THERMAL STRESS AGGRAVATES THE EFFECT OF OCEAN ACIDIFICATION ON FOUR CARIBBEAN REEF-BUILDING CORALS
Climate change leads to rising sea surface temperatures and changes in carbon chemistry that result in decreasing ocean pH and aragonite saturation state. Low pH has been shown to reduce calcification rates of symbiotic corals, but its impact under conditions of elevated light stress during thermal stress events is not known yet. Light absorbed in excess and increased photodamage is the main cause of the loss of photosynthetic activity during thermal stress, so the role of the light stress in this response should not be ignored. In this study we exposed four species of Caribbean reef-building corals Pseudodiploria strigosa, Orbicella faveolata, Montastraea cavernosa and O. annularis to heat stress conditions (pH8.1-32 °C); low pH (pH7.9-30 °C); and their combined effect (pH7.9-32 °C) for 10 days under natural light. Exposure to +2 °C in summer induced a loss of pigmentation, symbionts and photosynthetic activity and calcification due to increased accumulation of damage in Symbiodinium (decline in Fv/Fm). Low pH did not adversely affect coral photosynthesis and pigmentation, and only a slight decrease in the calcification rates was observed in P. strigosa. However, the combined effect of thermal stress and low pH significantly exacerbated the loss of calcification in P. strigosa and O. annularis, but not in the other two species. Considering the predicted changes for the ocean in the different global change scenarios, coral reefs are seriously threatened due to their adverse impact on the physiology of this symbiosis and carbon production, even prior to undergoing bleaching.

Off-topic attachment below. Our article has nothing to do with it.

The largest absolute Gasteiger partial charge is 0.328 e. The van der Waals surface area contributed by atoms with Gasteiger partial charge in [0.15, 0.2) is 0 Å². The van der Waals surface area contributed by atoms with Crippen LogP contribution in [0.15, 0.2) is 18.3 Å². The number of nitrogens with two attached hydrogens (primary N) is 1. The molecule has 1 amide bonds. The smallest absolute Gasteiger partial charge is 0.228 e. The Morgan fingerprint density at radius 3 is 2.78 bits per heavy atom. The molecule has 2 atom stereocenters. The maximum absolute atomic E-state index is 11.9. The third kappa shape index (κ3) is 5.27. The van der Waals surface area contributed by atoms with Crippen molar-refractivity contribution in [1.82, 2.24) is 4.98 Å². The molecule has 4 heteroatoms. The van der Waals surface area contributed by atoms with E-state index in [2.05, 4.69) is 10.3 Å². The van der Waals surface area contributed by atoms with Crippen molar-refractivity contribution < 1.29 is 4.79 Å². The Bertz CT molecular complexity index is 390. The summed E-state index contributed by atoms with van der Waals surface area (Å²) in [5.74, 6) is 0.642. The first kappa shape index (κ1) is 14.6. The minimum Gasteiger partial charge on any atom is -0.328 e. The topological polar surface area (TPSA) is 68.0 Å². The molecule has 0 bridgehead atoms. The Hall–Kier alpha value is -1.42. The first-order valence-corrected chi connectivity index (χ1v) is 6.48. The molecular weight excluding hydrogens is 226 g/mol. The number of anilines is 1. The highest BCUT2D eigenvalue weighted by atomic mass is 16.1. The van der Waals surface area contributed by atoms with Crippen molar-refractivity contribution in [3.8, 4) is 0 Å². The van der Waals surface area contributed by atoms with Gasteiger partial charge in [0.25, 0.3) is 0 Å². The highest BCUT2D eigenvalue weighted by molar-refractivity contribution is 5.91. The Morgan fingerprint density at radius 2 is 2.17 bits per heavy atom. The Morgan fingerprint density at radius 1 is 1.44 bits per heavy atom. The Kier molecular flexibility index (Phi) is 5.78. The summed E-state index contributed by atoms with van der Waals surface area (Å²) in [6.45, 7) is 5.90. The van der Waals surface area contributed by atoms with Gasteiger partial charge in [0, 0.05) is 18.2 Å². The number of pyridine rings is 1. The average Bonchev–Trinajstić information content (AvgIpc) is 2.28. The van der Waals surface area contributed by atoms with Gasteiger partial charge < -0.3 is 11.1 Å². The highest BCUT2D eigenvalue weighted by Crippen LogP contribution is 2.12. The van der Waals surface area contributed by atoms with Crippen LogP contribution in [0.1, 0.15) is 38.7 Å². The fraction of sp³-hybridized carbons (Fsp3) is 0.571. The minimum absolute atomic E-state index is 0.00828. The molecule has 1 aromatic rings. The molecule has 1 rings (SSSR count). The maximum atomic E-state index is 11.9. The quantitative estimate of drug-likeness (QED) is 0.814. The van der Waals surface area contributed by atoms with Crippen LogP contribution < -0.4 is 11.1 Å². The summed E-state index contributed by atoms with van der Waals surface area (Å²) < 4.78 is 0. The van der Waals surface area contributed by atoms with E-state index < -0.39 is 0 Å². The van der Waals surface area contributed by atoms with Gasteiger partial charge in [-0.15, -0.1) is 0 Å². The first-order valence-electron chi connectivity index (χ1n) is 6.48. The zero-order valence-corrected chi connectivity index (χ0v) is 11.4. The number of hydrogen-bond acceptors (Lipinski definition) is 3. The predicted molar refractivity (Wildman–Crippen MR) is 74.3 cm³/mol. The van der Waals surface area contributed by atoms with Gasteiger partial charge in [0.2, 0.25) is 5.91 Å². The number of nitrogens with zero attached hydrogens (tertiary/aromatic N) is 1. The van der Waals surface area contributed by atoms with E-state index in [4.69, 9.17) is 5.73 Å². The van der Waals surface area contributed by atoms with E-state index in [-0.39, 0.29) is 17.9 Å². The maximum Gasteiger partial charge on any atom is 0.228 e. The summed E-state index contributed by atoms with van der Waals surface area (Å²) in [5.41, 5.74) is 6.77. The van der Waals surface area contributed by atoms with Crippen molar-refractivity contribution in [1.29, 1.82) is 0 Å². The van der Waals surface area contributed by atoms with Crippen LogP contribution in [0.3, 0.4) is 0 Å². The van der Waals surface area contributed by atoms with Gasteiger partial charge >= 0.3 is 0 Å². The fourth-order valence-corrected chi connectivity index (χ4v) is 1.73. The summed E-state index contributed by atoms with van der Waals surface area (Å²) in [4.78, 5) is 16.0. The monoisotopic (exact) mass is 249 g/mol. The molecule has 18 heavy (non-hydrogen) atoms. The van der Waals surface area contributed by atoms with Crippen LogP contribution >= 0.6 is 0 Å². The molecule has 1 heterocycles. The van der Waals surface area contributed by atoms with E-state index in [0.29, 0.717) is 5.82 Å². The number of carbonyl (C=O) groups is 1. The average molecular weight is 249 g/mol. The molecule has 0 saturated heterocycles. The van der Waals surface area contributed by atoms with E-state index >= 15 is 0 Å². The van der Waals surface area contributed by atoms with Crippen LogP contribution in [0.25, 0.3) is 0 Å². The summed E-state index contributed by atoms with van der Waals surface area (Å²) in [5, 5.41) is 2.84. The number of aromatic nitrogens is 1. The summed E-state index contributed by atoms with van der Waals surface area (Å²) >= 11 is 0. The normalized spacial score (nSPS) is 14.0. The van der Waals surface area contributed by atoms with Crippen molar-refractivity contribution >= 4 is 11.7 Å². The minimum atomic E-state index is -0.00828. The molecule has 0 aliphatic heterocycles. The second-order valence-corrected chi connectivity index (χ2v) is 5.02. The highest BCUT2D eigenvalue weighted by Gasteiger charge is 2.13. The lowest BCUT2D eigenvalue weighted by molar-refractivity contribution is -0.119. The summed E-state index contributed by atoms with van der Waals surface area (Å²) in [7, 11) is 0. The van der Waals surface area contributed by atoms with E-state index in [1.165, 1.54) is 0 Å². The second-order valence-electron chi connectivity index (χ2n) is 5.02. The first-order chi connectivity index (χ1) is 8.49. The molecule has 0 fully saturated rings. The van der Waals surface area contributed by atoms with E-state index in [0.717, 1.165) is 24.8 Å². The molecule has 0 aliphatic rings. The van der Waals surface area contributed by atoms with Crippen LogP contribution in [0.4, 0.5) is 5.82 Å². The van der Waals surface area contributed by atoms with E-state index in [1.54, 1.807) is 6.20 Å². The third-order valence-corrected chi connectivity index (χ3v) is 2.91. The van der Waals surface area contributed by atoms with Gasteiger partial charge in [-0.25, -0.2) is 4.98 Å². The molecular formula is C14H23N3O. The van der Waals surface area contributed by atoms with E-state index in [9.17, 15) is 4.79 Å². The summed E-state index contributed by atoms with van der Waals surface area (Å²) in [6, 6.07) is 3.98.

Krämer, W. E., Universidad Nacional Autónoma de México, Mexico, firstname.lastname@example.org
Iglesias-Prieto, R., Universidad Nacional Autónoma de México, Mexico, email@example.com
Enríquez, S., Universidad Nacional Autónoma de México, Mexico, firstname.lastname@example.org
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